Silver Triennial, 16th International Competition Exhibition

Exhibition  /  04 Nov 2010  -  03 Feb 2011
Published: 24.11.2010
Gesellschaft für Goldschmiedekunst e.V.
Norman, WeberBrooch: Tumbtum, 1992Kunststoff, Pigmente, Federstahl, Granaten, Gold 333 7509 x 7 x 6,4 cm.

Norman, Weber
Brooch: Tumbtum, 1992
Kunststoff, Pigmente, Federstahl, Granaten, Gold 333 750
9 x 7 x 6,4 cm

© By the author. Read Copyright.

The 16th Silver Triennial demonstrates that the silversmith’s craft is still alive and well world-wide, and that young metal designers and silversmiths accept the challenge to investigate the possibilities of this material.
Since 1965, the Gesellschaft für Goldschmiedekunst e.V. has been organizing an exhibition every three years to draw attention to the newest trends in international silversmiths’ art. Made by hand and executed in silver, hollow- and flatware such as beverage pots, bowls, candelabra, vases, dining cutlery, or objets d’art should again be brought to the attention of the public. The intention is to point out the fascinating possibilities in the artistic handling of this precious metal. The Lions Club of Hanau and the firm of Robbe & Berking, Flensburg have donated prizes for young, up-coming artists and established silversmiths, metal artists, and designers, so that the event could again be held as a competition. The announcement excited great interest worldwide; a total of 158 artists from 20 countries participated with over 200 works. In addition to many submissions from Germany and Europe, others came from Australia, Canada, Japan, New Zeeland, South Korea, Taiwan, and the United States. 

The jury of experts – Dr. Stephan Demmrich, Dr. Rüdiger Joppien, and Beate Leonards – selected 83 participants for the traveling exhibition.

The Robbe & Berking main prize was awarded to Astrid Keller of Bremen and Nilton Cunha of Halle, Belgium. In her small vases, Astrid Keller utilized white and blacked silver; the actual body of the vases was made by distorting the irregular and closely folded sheet silver. In Nilton Cunha’s bowl-object, The Four Winds, the high level of technical skill plays a major role. The rather minimalistic design of the works is enlivened ultimately by the fascinating play of light and shadows.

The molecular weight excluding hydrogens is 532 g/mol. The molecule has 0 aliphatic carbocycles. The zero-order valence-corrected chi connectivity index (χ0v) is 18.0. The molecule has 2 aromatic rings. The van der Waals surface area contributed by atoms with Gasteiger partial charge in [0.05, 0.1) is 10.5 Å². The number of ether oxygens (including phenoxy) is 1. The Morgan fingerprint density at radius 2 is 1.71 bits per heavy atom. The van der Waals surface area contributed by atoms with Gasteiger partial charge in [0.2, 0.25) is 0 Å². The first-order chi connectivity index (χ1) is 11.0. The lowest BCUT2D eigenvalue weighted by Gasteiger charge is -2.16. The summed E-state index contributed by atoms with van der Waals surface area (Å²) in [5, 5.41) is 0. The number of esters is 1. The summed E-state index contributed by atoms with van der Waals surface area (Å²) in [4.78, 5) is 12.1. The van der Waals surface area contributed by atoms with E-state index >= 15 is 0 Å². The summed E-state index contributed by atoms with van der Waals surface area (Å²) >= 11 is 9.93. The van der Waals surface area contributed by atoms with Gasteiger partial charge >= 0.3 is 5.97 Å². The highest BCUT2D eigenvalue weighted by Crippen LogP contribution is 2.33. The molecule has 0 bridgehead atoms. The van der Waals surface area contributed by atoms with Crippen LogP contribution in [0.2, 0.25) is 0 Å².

The first Lions Club of Hanau Youth Promotion Prize goes to Ja-Kyung Shin of the Akademie der Bildenden Künste Nürnberg. For her “high-legged” dish, Reunion, this young artist has utilized a collection of old spoons which she cleverly combined for the actual dish. The disintegration of the silver plating is visible, retaining the “wear and tear” of time.

The second Lions Club of Hanau Youth Promotion Prize was awarded to Dong-Hyun Kim of South Korea. The jury was impressed by the excellent craftsmanship, which was evidenced most particularly in the mastery of the energetic and dynamic form. The fluted design of the vessel’s body gives the work a distinct sculptural quality, while the softly matt surface satisfies with its tactile charm.
Stefan Strube of Hannover, a graduate of the HAWK Hildesheim, received the third Lions Club of Hanau Youth Promotion Prize. With his drinking vessels of concrete and silver, the artist chose an unconventional combination of materials that is seldom found in household vessels. He has played with the transmutation of paper or plastic cups and created an entirely new aesthetic quality.

Particularly notable among the submitted dishes, are the widely projecting objects by Andreas Decker of Diekholzen and Else Nicolai Hansen of Copenhagen. Eva Reidel of Obergangkofen has dedicated herself to Jewish religious vessels: a bowl and pitcher with a very elaborate chasing technique. This allows the artist to work with relatively thin sheet silver since the treatment of the metal gives the vessels the necessary stability.

In dining utensils, the five-piece fish service by Wilfried Moll of Hamburg stands out. More playful table objects are the spoon and fork by Mirjam Hiller of Potsdam as well as the knife, fork, and spoon group by Hui Ru Pan of Taiwan. The drinking vessel theme inspired new ideas for Johannes Borst, Nuremberg; Kerstin Becker, Munich; and Katja Höltermann, Nuremberg.

Gerd Rothmann of Munich gave his candle holder pair a distinct association of masculine/feminine through the handprints on the shafts. Thomas Schleede of Hamburg has also provided a signal that his candle holders, Kleiner Jan and Stehende Öse belong together. For the current star of the silversmith scene, Hiroshi Suzuki, Tokyo/London, playing with the material is absolutely primary. This artist sees silver as a medium which allows him to express his creativity. His large vessels are created without a pattern or model; the direct confrontation with the material challenges this artist.
Ja-Kyung Shin. Bowl: Reunion, 2010. Silver plated spoons. photo by Brigitte Sauer. Ja-Kyung Shin
Bowl: Reunion, 2010
Silver plated spoons
photo by Brigitte Sauer
© By the author. Read Copyright.
Nilton Cunha. Bowl: The Four Winds, 2010. Silver. photo by Romy Trembuyser. Nilton Cunha
Bowl: The Four Winds, 2010
photo by Romy Trembuyser
© By the author. Read Copyright.
Dong-Hyun Kim. Vase: Watering, 2010. Silver. photo by Munch Studio. Dong-Hyun Kim
Vase: Watering, 2010
photo by Munch Studio
© By the author. Read Copyright.
Stefan Strube. Vase: Untitled, 2009. Silver, concrete. photo by Stefan Strube. Stefan Strube
Vase: Untitled, 2009
Silver, concrete
photo by Stefan Strube
© By the author. Read Copyright.
Astrid Keller. Vase: Mini, 2008-2010. Silver. photo by Mercedes Zencke. Astrid Keller
Vase: Mini, 2008-2010
photo by Mercedes Zencke
© By the author. Read Copyright.